Although I will vote to approve the Corporate Credit Union (Corporates) final regulations and proposed regulations pending before the Board today, I wish to offer my observations regarding additional regulatory relief for the Corporates that is not currently before the Board.
While I fully appreciate the financial turmoil and economic pain suffered by the broader credit union community in bailing out the misguided and ill-advised investment activity of the Corporates, I am concerned that the regulatory pendulum has nevertheless swung too far the other way. The Perpetual Contributed Capital (PCC) limitations placed on the regulatory capital of the Corporates that are scheduled to trigger in 2016 and 2020 appear punitive in nature when viewed today on a prospective basis. These rules will mandate that the regulatory capital of each Corporate drop in 2016 and 2020 even though the GAAP capital of the Corporates has slowly, yet steadily, increased due to the accumulation of retained earnings.
It is my understanding that PCC includes interests of a Corporate that are perpetual, non-cumulative dividend accounts, are available to cover losses in excess of RE, are not insured by the Share Insurance Fund, are considered a form of equity under GAAP, and are the regulatory equivalent of non-cumulative perpetual preferred stock. It is also my understanding that no other financial regulator requires the full exclusion of PCC-type capital, including non-cumulative perpetual preferred stock or other similar permanently contributed capital, from an institutions calculation of core capital.
On page six of his comment letter to the proposed Corporate rules, Mr. Lee C. Butke, President and CEO of Corporate One Federal Credit Union, offers an interesting example of the consequences presented by the PCC rule as in effect today. In his example, although one Corporate holds $89 million of additional PCC over another Corporate, both Corporates report identical regulatory capital ratios. As expected, the Corporate with the additional PCC reports a materially higher GAAP capital ratio than the other Corporate. NCUA has created a truly surreal world where $89 million of PCC simply disappears for regulatory capital purposes.
With this example in mind, it’s challenging to understand why the Corporates should suffer such a dramatic step-down in regulatory capital in today's low interest rate environment that inhibits their ability to generate retained earnings. It’s equally difficult to appreciate why NCUA would champion a regulatory protocol that so adversely differs from GAAP capital and other well-recognized measures of regulatory capital employed by financial regulators. By adversely affecting regulatory capital the Corporates may receive less favorable pricing on third-party contractual arrangements that may inhibit their ability to generate retained earnings and contribute to higher fees and interest rates charged to their members and customers. Since third parties—such as the Federal Reserve, financial institutions, creditors, contractual counterparties, business partners, among others —often look to regulatory capital, instead of GAAP capital, for due diligence and underwriting purposes, Corporates with PCC in excess of the 2016 and 2020 limitations are placed at a competitive disadvantage with financial institutions permitted by their regulators to include PCC-type investments in the calculation of regulatory capital. A better approach must surely exist to balance the safety and soundness goals of NCUA and the legitimate, rational business objectives of the Corporates.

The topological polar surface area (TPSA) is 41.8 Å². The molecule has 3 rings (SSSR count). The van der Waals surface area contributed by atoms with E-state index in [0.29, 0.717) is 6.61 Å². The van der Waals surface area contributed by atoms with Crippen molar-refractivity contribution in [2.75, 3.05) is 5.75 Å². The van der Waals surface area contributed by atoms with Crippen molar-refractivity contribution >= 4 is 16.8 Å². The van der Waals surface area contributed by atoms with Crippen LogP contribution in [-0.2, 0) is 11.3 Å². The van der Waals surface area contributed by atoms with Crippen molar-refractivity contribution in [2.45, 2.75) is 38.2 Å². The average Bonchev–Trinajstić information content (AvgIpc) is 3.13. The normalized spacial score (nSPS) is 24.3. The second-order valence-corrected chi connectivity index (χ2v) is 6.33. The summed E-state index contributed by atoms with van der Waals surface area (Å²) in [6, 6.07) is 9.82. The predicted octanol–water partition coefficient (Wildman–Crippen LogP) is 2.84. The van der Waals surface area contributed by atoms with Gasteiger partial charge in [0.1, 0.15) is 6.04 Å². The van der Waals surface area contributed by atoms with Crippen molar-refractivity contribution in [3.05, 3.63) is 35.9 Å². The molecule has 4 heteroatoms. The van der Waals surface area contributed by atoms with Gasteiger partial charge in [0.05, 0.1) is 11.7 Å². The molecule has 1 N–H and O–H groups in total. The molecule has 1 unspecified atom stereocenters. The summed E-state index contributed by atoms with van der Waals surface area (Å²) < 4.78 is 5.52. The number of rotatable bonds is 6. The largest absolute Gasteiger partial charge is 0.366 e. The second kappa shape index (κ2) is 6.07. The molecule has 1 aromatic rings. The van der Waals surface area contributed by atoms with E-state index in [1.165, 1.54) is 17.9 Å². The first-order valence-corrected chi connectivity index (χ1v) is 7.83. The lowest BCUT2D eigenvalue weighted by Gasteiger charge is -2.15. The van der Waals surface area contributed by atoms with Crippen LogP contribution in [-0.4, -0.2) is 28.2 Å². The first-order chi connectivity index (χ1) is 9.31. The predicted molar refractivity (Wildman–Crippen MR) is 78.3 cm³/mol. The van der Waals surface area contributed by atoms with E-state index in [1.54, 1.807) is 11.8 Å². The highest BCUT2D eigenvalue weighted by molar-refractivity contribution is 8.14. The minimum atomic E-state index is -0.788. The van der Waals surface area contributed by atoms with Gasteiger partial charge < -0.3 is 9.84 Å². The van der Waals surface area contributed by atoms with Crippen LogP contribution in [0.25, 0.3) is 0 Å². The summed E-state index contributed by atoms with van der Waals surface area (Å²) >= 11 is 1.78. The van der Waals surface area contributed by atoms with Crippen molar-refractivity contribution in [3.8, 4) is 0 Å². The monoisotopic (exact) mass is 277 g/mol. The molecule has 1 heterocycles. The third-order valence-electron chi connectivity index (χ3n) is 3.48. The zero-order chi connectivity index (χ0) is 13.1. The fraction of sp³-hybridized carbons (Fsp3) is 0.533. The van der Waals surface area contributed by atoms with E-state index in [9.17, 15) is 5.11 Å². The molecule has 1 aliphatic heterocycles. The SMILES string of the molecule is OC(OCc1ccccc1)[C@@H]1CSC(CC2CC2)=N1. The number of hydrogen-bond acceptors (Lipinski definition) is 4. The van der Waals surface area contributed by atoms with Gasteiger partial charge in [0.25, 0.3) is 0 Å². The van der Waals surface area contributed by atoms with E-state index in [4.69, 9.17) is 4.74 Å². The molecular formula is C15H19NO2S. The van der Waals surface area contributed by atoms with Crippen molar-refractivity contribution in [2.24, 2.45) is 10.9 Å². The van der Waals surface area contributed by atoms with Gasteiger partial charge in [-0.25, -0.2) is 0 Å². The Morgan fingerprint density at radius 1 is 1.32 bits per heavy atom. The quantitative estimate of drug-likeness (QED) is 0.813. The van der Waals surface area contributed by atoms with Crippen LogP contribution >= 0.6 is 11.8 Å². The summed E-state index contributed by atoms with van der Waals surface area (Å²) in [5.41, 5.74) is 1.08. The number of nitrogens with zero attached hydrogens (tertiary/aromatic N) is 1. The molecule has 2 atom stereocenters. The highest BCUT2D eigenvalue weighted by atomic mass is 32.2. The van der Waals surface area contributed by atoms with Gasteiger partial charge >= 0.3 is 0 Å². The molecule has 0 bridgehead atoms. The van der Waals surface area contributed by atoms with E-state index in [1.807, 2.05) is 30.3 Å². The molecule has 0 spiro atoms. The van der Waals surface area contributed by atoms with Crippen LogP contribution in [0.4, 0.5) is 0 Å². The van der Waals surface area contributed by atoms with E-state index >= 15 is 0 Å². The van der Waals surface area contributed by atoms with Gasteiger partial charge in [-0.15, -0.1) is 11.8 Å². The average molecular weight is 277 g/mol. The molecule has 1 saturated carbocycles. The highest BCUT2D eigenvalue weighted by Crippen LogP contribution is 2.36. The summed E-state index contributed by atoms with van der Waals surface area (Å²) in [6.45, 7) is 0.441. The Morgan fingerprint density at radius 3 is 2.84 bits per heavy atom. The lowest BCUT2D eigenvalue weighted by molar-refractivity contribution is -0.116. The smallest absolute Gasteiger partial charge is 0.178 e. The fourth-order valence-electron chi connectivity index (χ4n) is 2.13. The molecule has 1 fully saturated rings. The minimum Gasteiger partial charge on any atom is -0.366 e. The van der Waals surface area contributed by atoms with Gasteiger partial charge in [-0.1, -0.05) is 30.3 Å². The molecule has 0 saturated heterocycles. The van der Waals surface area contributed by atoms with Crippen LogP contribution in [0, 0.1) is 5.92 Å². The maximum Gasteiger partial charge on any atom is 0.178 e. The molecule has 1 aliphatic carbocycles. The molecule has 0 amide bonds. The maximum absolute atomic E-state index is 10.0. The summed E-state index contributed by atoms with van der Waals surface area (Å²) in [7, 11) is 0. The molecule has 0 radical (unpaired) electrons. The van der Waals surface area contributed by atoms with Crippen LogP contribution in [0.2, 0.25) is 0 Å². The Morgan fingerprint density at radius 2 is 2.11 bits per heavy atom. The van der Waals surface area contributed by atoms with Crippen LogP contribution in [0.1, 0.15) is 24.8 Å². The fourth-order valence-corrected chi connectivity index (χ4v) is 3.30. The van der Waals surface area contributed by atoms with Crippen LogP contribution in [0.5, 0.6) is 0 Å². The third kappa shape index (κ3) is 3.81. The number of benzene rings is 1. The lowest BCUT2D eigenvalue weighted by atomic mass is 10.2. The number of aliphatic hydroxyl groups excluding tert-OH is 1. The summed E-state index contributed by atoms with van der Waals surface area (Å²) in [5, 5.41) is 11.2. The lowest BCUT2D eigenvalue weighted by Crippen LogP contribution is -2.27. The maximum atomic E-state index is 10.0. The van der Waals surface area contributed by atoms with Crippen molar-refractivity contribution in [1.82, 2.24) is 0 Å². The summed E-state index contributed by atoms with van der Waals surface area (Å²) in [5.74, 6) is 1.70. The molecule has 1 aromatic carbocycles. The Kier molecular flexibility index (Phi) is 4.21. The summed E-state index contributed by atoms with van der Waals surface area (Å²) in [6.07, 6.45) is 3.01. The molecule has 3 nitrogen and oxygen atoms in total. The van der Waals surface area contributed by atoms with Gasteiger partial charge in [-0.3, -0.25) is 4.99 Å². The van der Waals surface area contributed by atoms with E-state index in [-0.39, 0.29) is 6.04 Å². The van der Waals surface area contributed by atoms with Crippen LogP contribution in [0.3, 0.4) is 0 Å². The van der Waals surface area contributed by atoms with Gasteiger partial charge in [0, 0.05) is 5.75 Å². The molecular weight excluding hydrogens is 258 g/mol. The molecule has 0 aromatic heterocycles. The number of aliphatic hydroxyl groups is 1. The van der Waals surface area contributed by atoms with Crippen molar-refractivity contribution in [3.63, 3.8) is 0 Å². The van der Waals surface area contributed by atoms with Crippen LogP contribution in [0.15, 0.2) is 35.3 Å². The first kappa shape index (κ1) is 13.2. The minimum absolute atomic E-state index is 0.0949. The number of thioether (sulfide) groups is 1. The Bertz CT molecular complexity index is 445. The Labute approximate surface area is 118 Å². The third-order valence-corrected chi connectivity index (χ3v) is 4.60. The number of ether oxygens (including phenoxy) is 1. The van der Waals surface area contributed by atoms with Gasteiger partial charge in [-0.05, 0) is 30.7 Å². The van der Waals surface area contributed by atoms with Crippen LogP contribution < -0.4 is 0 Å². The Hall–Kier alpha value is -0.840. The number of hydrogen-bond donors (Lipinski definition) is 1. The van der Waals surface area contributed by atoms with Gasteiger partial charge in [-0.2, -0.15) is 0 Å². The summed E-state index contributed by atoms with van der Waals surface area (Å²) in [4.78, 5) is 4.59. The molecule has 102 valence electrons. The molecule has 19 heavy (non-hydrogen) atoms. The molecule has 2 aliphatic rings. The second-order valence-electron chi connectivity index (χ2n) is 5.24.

I acknowledge that capital is a sensitive issue for NCUA and the Corporates, but I am concerned that NCUA is in effect making fundamental policy, as well as day-to-day operational and business decisions, for legal, legitimate Corporates by denying them access to their PCC—or at least a meaningful portion of their PCC—that clearly qualifies as capital under well-recognized and respected GAAP standards. I understand that the regulatory capital rules applicable to the Corporates were enacted during the financial crisis and that some reasonable restrictions on the use of PCC may appear appropriate even in today's much-improved economic environment so as to motivate the Corporates to build retained earnings. That said, it seems that the current rules act as little more than rough justice when a more thoughtful, nuanced approach is preferable.
Here's the problem: NCUA should regulate the Corporates and natural person credit unions in a more nimble manner and modify its regulations to fit the facts and circumstances on the ground and not a revisionist perspective where the agency remains condemned to relive the past as a regulatory sequel to Groundhog Day. Times change and the rules of the road must also change in a thoughtful, reflective manner. I'm certainly not advocating for an “anything goes” regulatory regime for the Corporates, as that approach would ignore the valuable lessons learned from the recent financial crisis and the bailout of the Corporates by the credit union community. NCUA should, however, loosen the regulatory stranglehold the agency has on the ability of the Corporates to count PCC as regulatory capital.